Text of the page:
From early on, I always knew that I’d been dealt a harsher hand at life. (My Mum confirmed this when I came out to her and she wept. Not because I was gay, but because she knew I’d have a much harder time with it). I might have had a whole lot to do with it myself, but it’s something that I came to grips with pretty quickly.
Spurred on by the elusive nature of my sexuality I began to look for my tribe. I was seeking acceptance and the most important thing in the world to me at the time was the freedom to be myself. I aspired to the mid-nineties girl power aesthetic and the female independence movement that followed. I thought I’d fit in pretty well and did so for some time.
I guess it would be fair to say that I was part of the generation of young city-dwelling gays that aspired to the promiscuity of urban darkness. But deep down I think it’s fair to say that we all wanted to be part of the fab four Sex and the City girls.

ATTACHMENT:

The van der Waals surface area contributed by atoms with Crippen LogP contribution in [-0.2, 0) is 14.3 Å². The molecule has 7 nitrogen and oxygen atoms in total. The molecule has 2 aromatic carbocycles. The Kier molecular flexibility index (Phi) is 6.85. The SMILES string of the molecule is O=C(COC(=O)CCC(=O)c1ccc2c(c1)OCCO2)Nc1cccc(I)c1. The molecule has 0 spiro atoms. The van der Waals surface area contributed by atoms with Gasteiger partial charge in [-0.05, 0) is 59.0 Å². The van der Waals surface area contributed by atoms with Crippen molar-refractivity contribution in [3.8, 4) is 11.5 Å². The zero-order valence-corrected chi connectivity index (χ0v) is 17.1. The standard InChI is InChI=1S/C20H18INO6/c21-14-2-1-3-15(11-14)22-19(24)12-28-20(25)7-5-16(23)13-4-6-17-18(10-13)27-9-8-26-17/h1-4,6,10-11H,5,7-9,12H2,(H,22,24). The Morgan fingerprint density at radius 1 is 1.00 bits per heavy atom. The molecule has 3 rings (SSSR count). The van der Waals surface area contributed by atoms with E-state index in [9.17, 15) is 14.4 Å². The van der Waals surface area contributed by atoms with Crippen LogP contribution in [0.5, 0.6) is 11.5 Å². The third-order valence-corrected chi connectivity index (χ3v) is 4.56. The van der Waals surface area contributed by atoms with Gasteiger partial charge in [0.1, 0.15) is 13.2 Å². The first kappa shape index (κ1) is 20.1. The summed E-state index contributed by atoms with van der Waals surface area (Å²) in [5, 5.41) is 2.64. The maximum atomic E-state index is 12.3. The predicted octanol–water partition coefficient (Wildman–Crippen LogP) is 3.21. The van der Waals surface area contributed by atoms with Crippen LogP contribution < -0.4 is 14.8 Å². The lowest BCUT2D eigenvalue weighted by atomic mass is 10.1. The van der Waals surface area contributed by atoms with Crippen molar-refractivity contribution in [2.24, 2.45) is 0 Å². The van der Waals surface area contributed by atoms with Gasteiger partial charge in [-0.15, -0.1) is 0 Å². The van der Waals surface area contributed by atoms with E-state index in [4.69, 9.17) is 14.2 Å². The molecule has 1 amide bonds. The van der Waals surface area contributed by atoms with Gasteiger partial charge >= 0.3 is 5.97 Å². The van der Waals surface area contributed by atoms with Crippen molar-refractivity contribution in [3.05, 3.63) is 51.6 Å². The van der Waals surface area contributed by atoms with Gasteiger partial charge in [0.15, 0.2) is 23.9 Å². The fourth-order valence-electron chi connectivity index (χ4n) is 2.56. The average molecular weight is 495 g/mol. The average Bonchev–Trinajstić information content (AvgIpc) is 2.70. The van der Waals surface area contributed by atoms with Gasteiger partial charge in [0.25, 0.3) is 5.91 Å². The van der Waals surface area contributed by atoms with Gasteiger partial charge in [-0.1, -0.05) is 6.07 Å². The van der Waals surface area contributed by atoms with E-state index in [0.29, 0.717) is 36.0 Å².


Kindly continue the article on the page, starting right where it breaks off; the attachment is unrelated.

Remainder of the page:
Navigating our ways through the complexities of modern love in the big city. I fangirled out, dancing to the boogie of the salsa flavoured theme tune well into young adulthood.
Beyond this, it got me thinking. Why were Carrie and the girls afforded happy endings amid the third wave feminist movement that prided itself in leaving men to hang out to dry? Not that I felt sorry for the plight of the average straight man I didn’t, but it spoke of cinematic cliches that were all the more harmful than good.